Spraying Chocolate Moulds How to create Chocolate Velvet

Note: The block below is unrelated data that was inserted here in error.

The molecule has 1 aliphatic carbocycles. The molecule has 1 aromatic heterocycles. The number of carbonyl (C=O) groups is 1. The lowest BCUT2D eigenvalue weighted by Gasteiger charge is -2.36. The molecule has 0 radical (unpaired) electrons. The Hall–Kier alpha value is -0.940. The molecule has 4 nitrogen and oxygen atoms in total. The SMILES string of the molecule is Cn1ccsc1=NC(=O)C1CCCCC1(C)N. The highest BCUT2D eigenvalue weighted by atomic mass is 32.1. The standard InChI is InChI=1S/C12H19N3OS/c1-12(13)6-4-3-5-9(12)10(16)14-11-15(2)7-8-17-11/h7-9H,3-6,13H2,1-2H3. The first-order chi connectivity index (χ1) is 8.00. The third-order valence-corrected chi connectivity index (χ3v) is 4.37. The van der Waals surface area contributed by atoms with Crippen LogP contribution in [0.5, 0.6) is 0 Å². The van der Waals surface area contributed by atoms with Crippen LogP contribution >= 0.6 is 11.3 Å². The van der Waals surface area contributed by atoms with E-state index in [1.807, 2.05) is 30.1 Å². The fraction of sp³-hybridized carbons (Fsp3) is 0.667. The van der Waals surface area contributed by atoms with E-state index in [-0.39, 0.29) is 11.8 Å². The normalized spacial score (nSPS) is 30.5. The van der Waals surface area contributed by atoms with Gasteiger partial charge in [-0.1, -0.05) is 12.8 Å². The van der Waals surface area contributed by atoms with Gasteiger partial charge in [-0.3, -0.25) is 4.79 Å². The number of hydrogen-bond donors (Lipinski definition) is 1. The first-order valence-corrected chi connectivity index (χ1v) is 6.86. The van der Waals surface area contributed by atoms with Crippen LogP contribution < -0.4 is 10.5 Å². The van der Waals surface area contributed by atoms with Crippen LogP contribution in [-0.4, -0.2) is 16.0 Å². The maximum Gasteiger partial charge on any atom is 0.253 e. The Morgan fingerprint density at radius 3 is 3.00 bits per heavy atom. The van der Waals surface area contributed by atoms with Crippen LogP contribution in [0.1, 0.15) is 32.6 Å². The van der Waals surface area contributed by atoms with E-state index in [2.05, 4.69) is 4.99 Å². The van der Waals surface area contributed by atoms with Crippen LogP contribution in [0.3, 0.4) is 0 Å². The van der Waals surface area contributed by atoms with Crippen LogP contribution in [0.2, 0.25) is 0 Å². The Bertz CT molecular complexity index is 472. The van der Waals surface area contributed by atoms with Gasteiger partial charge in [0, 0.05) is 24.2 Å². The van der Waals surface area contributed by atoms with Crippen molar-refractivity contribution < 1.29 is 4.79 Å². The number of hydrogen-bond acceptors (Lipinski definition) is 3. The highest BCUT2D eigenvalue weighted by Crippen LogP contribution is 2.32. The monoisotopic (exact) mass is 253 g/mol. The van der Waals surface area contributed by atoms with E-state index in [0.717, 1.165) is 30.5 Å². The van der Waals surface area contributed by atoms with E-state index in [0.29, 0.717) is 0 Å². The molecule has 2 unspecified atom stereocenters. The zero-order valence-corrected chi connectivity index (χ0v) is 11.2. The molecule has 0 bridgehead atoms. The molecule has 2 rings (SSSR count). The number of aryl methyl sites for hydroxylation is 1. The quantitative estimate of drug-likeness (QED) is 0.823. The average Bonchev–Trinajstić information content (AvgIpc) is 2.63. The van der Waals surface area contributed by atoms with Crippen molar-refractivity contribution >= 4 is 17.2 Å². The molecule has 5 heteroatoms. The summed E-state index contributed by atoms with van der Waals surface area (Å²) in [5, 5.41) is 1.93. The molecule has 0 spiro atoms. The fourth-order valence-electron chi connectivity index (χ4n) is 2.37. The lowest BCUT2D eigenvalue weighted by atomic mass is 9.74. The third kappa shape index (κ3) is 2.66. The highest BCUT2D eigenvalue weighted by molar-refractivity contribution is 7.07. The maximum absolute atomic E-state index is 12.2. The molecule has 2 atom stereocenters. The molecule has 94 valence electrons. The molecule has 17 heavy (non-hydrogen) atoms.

HOW TO CREATE A CHOCOLATE VELVET EFFECT ON HOLLOW FIGURES AND PASTRIES Let’s talk about the velvet effect. The velvet effect, you can apply either on pastries or on hollow figures, like on these eggs here in this case. In order to do that, you need chocolate: a classic chocolate with three drops. And cocoa butter. It’s a mixture of 60% chocolate and 40% cocoa butter. When this is melted together, we take an airbrush gun, warm. You see, I just took it out of the chocolate melter. It’s really warm, okay? We pour the liquid mixture in it and we’re going to spray the pastries or the hollow figures with it, okay? They need to be frozen, so they need to come out of the freezer at -18°C to get this perfect velvet effect. Before you start, first measure out all the ingredients. This recipe requires about 60% chocolate with three-drop fluidity, and 40% cocoa butter. You can pick any chocolate you like: dark, milk or white. The next step is to melt both ingredients together in the microwave and give them a little stir halfway through to mix them well together and keep the ingredients from burning. Back into the microwave and there you go. Gently mix it until nicely smooth and homogeneous. If the final temperature of the spray gun mixture is around 45°C, it should be ready to go. Best use a fine mesh. Check if it’s clean and pour the mixture through it. Also make sure to pour the mixture into a preheated spray gun immediately. This will keep the cocoa butter from setting, so the mixture won’t block the spray gun. Now, it’s time to take the hollow figures out of the freezer. They’ve been in there for about three minutes at -18°C. It’s important that they are really cold to give the hot spray gun mixture a thermal shock. And it’s exactly this thermal shock that will create a beautiful velvet-like texture. Now place them in the spray booth. If you want to create a perfectly even layer, simply make a smooth upward and downward seesaw motion while spraying a thin layer of chocolate mixture. This might take some practice at first, but I’m sure you’ll get the hang of it quickly. So, in order to have this nice regular velvet effect, you take the spray gun and you make this beautiful up and down movement. Not too much. If you spray too much, then it might peel off in the end. And now, I’m going to show you the same thing, but with the pastries. Pastries should come straight out of the freezer as well before spraying them. Like I said, it’s the thermal shock between the ice cold pastries and the hot spray gun mixture that produces the velvet effect. And while I’m decorating my pastries, I have left my hollow figures in the fridge at 8°C, so the chocolate can set. That shouldn’t take more than five minutes. If you have some leftover spray gun mix, always keep the spray gun container in a heated cabinet at around 45°C to keep the cocoa butter from setting or keep the coloured mixture in a separate container in the heated cabinet. That way you’ll always have it at your disposal, ready to use.

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